Immune system recognition leads to immune responses

In this article, I briefly explain the occurrence of immune responses after recognition by the immune system.

Immune system and its strategic program

There are innumerable cells of our immune system disseminated throughout our body. When our body is under attack from any foreign invader, the biggest task is to search for the precise cells to mount an immune response against the antigen. Our immune system applies several strategies to combat the situation.

Secretion of chemokines from infected tissues or nearby lymph nodes gives a signal to dendritic cells possessing the relevant chemokine receptors to exit from the bloodstream and enter the tissues.

When the dendritic cell gains entry into the tissues, it gets activated by binding of antigen to one of its innate immune receptors. Then, it migrates to the nearest lymph node and activates a T cell.

The migration of dendritic cells into the lymph node is eased by the upregulation of chemokine receptor CCR7 on the surface of dendritic cells. This facilitates their entry into the lymph node.

To slow the movement of blood flow and to facilitate leukocyte entry into the tissues, epithelial cells lining blood capillaries in affected areas change the expression of adhesion molecules on their cell surfaces.

Thus, the sequential events of chemokine receptor expression on dendritic cells and alteration of adhesion molecules in blood capillaries force the cells to leave the bloodstream and enter the tissues.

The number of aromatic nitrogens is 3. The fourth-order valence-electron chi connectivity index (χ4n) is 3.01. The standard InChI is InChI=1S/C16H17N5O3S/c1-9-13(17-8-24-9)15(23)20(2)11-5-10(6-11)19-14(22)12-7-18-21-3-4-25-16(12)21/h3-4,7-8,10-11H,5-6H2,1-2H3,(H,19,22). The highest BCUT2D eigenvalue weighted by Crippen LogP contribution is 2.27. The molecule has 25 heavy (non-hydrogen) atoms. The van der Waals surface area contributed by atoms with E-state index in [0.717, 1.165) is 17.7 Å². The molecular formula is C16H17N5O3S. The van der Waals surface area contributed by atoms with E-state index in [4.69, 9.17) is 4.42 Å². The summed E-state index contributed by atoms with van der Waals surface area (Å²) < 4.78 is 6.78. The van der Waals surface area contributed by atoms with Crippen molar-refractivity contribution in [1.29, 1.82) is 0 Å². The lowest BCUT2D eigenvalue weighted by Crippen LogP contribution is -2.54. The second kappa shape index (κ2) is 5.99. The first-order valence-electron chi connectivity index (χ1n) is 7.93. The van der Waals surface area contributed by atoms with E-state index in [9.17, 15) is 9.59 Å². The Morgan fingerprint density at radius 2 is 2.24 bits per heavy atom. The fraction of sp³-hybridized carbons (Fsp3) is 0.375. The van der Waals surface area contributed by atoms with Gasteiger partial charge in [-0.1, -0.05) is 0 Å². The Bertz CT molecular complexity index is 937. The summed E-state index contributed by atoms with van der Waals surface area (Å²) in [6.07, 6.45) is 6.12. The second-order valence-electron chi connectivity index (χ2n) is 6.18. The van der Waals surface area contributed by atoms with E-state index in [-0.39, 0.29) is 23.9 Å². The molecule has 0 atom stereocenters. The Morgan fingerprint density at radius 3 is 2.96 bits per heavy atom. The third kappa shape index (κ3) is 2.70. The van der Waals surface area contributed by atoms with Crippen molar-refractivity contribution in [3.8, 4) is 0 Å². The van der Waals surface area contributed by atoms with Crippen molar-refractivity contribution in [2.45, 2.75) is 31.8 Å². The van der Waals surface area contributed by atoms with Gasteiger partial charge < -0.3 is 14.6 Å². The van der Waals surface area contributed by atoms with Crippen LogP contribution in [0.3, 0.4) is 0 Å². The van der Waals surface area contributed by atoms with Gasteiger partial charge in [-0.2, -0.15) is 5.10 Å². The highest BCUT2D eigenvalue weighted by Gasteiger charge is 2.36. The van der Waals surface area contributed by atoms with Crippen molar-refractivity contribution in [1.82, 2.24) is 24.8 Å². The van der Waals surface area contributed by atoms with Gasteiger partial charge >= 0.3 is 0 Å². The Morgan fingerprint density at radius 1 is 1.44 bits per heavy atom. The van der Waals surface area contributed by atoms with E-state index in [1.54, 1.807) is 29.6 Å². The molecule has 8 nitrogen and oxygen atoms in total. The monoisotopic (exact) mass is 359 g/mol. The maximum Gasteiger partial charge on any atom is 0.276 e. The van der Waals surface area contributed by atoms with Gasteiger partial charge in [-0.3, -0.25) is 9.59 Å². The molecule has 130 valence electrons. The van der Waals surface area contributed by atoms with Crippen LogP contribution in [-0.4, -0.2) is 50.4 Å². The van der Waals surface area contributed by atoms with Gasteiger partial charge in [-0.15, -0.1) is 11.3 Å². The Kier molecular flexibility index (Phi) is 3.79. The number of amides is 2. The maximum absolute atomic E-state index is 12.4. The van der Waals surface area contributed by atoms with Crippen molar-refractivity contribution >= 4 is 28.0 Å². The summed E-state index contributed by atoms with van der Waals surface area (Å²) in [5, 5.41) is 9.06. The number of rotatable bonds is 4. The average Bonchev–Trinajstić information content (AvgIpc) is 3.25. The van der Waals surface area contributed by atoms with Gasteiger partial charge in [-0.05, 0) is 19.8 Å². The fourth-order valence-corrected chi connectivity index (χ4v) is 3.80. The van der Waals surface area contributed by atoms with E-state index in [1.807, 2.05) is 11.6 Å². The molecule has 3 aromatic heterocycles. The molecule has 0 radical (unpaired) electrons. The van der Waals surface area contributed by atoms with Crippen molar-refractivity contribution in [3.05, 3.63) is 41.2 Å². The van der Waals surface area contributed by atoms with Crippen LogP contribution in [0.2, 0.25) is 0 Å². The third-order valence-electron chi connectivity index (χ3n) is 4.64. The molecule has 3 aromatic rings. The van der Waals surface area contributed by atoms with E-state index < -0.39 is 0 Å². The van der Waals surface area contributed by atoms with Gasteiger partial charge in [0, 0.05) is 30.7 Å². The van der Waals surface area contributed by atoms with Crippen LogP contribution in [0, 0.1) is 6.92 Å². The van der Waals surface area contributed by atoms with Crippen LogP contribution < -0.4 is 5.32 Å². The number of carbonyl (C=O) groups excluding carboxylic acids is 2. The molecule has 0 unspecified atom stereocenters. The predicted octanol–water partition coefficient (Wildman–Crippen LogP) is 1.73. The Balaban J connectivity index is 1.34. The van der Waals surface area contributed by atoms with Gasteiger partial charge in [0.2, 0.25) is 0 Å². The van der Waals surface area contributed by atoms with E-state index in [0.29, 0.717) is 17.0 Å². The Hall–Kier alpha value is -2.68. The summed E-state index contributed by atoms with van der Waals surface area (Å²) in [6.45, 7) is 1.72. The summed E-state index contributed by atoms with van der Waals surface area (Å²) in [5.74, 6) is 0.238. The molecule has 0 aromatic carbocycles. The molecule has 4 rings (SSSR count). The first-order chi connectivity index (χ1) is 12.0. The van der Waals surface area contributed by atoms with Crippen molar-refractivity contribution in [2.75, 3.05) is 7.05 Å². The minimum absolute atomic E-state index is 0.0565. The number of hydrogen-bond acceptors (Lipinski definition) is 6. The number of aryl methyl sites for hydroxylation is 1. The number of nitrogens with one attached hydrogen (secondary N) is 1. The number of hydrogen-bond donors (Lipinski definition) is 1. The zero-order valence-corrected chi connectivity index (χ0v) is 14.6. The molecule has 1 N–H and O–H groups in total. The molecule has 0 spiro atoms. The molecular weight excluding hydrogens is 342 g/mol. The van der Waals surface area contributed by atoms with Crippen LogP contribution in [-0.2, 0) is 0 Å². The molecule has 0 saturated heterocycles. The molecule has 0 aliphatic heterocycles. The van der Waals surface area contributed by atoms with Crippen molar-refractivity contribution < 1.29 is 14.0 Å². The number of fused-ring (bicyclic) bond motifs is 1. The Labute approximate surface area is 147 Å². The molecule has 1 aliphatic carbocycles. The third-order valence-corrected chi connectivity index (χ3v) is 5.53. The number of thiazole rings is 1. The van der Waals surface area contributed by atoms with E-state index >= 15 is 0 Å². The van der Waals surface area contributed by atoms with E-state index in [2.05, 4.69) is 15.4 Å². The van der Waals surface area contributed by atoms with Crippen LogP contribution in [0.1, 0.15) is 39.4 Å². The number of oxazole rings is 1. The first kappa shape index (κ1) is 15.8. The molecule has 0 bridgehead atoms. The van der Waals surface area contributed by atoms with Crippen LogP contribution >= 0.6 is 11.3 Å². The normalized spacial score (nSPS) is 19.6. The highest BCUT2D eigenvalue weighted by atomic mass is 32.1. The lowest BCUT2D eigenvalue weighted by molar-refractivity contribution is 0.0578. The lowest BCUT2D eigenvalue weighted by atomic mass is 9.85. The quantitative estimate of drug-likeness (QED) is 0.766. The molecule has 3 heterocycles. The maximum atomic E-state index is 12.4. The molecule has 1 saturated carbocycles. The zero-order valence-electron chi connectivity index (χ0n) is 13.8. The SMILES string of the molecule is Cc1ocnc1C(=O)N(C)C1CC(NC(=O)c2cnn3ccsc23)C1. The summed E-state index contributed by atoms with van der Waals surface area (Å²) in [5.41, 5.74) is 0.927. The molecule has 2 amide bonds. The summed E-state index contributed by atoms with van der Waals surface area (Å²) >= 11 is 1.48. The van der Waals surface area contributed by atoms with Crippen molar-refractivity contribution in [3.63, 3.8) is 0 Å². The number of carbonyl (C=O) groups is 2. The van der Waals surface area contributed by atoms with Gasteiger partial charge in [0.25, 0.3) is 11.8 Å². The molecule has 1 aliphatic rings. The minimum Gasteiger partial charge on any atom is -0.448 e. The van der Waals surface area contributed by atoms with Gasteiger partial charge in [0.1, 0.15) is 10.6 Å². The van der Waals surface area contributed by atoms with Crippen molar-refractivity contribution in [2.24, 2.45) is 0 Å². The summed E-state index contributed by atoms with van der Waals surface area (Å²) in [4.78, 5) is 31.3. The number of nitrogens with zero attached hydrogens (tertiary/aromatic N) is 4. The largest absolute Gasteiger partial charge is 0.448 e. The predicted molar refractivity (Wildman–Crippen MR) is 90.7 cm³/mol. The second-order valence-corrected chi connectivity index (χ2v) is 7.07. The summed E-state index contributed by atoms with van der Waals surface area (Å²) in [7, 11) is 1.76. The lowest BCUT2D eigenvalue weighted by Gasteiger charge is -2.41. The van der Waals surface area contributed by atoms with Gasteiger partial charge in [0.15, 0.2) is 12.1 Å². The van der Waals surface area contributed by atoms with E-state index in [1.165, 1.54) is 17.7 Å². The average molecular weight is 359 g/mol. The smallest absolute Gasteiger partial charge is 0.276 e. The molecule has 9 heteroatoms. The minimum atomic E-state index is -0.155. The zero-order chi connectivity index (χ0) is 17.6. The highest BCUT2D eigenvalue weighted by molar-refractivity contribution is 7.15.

This facilitates the movement of antigen-presenting cells into the lymph node. Inside the lymph node, further alteration of the chemokine receptor molecule takes place due to the activation of T cells and B cells.

Strategy of activated macrophages and neutrophils to clear harmful pathogens

Activated macrophages and neutrophils eradicate pathogens without activating adaptive immunity. Through their innate immune receptors, macrophages and neutrophils recognize their proper ligands. Identification of the ligands and attaching to them make the cells active and ready to fight pathogens.

Both macrophages and neutrophils activate themselves, as a result of which their phagocytic activity is increased. As a result, they annihilate pathogens by digesting them in lysosomal vesicles.

Oxidative burst is another phenomenon where activated macrophages and neutrophils produce enormous harmful chemicals like hypochlorous acid, reactive nitrogen species, and peroxide and superoxide radicals. The phagocytosed microbes are killed by these toxic chemicals, present inside the phagolysosomes of macrophages and neutrophils.

On activation, both macrophages and neutrophils secrete cytokines like IL-1, IL-6, and TNF-α, which help to widen the blood vessels to increase blood flow, also known as vasodilation. Thus, more amount of cells and fluids move out of the blood vessels and enter into tissues.

Local mast cells secrete mediators like prostaglandins and histamines that sum with vasodilation and capillary leakage, which persuade fever.

All these events, including vasodilation, capillary leakage, cytokine secretion, and migration of cells into injured tissues, are four fundamental signs of inflammation, i.e., calor (heat), rubor (redness), tumor (swelling), and dolor (pain) respectively.

T cells and dendritic cells secrete cytokines that shows the path for subsequent immune response

Dendritic cells, through innate receptors, get antigen signaling and invoked to secrete cytokines. Different types of cytokines get secreted depending on the receptors and the environment of stimulation.